Sarkeesian goes to great lengths in part 2 of “Damsel in Distress” to emphasize that despite the unreality of the situations in which male protagonists must use violence to either restore women “to their senses” or at least complete the game’s narrative, these situations must have a real world effect, even if that effect is only cumulative through the number of games a person plays over the years. Given the fact that the nature of games presents no other option, what it is Sarkeesian actually expects of such a low-brow and horribly repetitive genre as the action/adventure video game remains a mystery.
But that begs a real world question as to how influential such titles actually are. Despite critical reviews, only a handful of the games she mentions were best-sellers. Sarkeesian was kind enough to provide a partial list of the games she used, and of the 28 games she listed in part 2’s credits, only 9 actually made either the US or Japan’s top 100 for the year of their release, and only three of those cracked the top 10. Not even the critically acclaimed Dead Space cracked the top 100 sales chart for its year, a game whose fan base inspired not one but two feature length animated movies. Their influence can’t be as far-reaching as Sarkeesian thinks when one of her despicable examples, Inversion, sold only 40 thousand copies globally. By contrast, Final Fantasy VII sold over 9 million copies worldwide in 1997, or Dragon Age: Origins, which placed at #32 for the year of 2009, with over 1.6 million copies sold worldwide.
Regardless of how pervasive such female-friendly games may be, the overwhelming number of male-centric games would, in Sarkeesian’s view, dissolve their contribution. Given the propensity of advertising in this country, that notion seems impossible to dismiss. After all, publisher EA routinely uses the male version of Commander Shepard in the promotional material for their Mass Effect franchise. Such things play a key role in Sarkeesian’s thesis. Despite her admission in “Damsel in Distress” that, “We are not a monkey-see, monkey-do” society, Sarkeesian’s entire thesis, in fact her entire career as a cultural commentator, rests on proving a direct correlation between real-life violence against women worldwide and video games. If her schtick was simply to point out that game developers harp these boring, overused tropes to sell games, most people would nod and agree. But by moralizing it, by saying that these games not only hold women back but criminalize all the people who play them, suddenly her position is saleable.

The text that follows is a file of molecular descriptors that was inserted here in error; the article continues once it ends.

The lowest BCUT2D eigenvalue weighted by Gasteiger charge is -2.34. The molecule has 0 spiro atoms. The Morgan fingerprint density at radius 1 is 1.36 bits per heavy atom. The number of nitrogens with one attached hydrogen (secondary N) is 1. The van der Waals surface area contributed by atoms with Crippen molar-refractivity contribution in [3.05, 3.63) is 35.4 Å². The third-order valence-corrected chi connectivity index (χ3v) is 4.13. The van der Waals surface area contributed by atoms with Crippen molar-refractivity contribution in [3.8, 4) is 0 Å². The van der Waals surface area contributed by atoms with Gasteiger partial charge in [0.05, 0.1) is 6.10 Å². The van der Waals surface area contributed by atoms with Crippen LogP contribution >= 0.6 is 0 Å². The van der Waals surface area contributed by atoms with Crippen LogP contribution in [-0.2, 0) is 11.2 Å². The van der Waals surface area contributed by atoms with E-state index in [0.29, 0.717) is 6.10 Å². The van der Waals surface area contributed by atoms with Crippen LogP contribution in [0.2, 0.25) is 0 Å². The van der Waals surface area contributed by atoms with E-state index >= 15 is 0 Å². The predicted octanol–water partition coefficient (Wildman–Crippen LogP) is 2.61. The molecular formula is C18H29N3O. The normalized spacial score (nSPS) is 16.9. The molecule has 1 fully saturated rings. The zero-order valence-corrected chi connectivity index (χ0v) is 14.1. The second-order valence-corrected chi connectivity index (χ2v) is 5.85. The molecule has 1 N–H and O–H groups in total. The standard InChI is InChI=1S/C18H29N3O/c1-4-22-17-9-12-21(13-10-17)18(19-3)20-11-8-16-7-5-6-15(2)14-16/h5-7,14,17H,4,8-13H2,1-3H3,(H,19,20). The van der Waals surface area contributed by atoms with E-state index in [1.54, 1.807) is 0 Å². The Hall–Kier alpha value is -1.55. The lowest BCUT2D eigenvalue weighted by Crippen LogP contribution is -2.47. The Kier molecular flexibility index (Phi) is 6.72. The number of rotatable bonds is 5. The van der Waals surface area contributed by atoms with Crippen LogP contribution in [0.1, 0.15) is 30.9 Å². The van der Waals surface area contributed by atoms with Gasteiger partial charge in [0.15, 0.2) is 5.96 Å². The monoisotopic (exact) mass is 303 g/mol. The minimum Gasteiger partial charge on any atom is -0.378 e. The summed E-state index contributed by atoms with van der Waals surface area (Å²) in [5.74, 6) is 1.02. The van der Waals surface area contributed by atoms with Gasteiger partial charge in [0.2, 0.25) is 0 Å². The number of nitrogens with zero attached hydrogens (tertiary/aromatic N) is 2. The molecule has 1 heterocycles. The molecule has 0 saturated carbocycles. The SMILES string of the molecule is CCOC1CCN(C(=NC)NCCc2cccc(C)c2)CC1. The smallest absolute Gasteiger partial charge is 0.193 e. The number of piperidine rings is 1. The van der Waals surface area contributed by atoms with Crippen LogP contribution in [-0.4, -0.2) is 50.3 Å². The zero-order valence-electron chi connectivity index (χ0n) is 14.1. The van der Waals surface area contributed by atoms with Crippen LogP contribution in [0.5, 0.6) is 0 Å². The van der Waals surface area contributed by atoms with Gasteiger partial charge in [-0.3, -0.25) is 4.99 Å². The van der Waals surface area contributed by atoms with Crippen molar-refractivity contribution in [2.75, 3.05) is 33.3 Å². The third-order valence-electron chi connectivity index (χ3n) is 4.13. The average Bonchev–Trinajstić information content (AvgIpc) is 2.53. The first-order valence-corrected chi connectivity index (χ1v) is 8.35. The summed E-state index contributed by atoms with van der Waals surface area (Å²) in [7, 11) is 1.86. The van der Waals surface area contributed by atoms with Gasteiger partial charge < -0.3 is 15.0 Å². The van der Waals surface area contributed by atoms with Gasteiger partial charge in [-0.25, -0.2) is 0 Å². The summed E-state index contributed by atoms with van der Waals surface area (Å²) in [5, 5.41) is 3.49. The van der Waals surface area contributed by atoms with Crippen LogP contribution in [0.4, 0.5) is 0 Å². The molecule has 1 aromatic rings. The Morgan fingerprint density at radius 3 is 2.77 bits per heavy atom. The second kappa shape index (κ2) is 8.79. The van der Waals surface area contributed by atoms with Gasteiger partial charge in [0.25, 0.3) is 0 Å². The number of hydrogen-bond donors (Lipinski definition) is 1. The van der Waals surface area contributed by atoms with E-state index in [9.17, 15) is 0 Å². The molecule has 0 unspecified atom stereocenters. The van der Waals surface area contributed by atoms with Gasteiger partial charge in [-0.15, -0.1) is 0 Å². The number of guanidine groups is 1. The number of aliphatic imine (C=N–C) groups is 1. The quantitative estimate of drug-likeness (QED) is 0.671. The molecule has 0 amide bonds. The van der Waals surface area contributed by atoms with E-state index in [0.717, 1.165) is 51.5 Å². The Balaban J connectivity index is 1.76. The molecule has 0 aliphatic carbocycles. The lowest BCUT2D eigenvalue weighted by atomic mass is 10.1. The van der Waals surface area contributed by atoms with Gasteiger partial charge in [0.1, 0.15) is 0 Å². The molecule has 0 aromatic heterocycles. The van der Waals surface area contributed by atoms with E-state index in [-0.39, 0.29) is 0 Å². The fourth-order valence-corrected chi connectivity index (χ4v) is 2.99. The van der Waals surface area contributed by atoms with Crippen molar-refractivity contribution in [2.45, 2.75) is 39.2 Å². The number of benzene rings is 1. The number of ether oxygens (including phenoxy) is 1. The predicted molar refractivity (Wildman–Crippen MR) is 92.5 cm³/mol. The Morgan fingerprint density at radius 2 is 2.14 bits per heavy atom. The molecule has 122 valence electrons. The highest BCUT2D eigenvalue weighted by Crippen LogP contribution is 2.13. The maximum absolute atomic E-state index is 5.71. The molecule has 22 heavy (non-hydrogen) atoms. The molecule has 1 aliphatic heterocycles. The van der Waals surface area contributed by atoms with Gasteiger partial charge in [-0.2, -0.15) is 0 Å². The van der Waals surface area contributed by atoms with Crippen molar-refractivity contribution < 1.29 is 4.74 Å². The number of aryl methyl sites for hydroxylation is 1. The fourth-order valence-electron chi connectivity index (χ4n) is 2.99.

If Sarkeesian herself is to have any relevance, she has to sell this doctrine as a moral imperative, that grievous harm is coming to women in the form of video games. Her argument is exactly the same as the age-old one that tried to demonize the violence in video games as the cause of excessive violence in the real world less than 20 years ago. It’s far too broad a stroke with which to paint a reasonable argument, considering that the video games that exploit female characters sell so poorly, while games that provide a more balanced and fair interpretation of female characters are more likely to be best-sellers. Clearly the novelty of Custer’s Revenge has worn off. Sarkeesian doesn’t give the gaming public enough credit.
However, despite whatever Anita Sarkeesian has to say about video games, and despite however you may feel about her position, violence against women, both in the real world and in gamer culture, is very, horrifyingly real. But if Sarkeesian wants to be truly relevant, instead of examining where the boys’ club of video gamedom came from, she should look at where it’s going: the cult of first-person shooter war games.
For the past 20 years, beginning with arcade titles like Operation: Wolf, to underground hits such as Wolfenstein 3D and Doom in the early 90s, and culminating in the global smash Call of Duty: Black Ops 2, the FPS genre has fed a war culture in video gaming, not to mention its anti-woman and misogynistic tendencies, more so than any other game genre out there. While most of these games do not necessarily promote violence against women, the combat scenarios these games simulate, especially the online player-vs.-player death matches, promote a brutal kill-or-be-killed mentality, encourage players to value power, reward success in the form of “kills,” and give them license to hate and despise the weak and feeble, regardless of whether the dead are male or female.